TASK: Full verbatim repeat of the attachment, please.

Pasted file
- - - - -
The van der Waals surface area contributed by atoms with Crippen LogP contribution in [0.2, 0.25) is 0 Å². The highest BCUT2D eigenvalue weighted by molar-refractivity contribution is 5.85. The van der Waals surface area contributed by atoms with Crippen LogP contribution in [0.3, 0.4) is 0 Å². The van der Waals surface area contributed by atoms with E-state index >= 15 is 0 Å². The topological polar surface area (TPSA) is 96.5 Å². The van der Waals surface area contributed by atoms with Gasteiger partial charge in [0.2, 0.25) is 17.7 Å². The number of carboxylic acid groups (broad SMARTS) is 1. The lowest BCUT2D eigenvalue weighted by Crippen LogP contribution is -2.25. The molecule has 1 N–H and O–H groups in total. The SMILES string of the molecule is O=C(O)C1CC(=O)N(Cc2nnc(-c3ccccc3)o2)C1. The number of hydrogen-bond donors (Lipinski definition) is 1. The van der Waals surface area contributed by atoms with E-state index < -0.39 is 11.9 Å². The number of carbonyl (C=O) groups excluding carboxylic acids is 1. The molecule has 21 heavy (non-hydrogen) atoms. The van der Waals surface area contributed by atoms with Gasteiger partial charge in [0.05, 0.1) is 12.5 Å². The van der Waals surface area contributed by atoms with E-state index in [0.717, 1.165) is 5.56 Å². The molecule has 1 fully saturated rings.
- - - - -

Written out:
The van der Waals surface area contributed by atoms with Crippen LogP contribution in [0.2, 0.25) is 0 Å². The highest BCUT2D eigenvalue weighted by molar-refractivity contribution is 5.85. The van der Waals surface area contributed by atoms with Crippen LogP contribution in [0.3, 0.4) is 0 Å². The van der Waals surface area contributed by atoms with E-state index >= 15 is 0 Å². The topological polar surface area (TPSA) is 96.5 Å². The van der Waals surface area contributed by atoms with Gasteiger partial charge in [0.2, 0.25) is 17.7 Å². The number of carboxylic acid groups (broad SMARTS) is 1. The lowest BCUT2D eigenvalue weighted by Crippen LogP contribution is -2.25. The molecule has 1 N–H and O–H groups in total. The SMILES string of the molecule is O=C(O)C1CC(=O)N(Cc2nnc(-c3ccccc3)o2)C1. The number of hydrogen-bond donors (Lipinski definition) is 1. The van der Waals surface area contributed by atoms with E-state index < -0.39 is 11.9 Å². The number of carbonyl (C=O) groups excluding carboxylic acids is 1. The molecule has 21 heavy (non-hydrogen) atoms. The van der Waals surface area contributed by atoms with Gasteiger partial charge in [0.05, 0.1) is 12.5 Å². The van der Waals surface area contributed by atoms with E-state index in [0.717, 1.165) is 5.56 Å². The molecule has 1 fully saturated rings.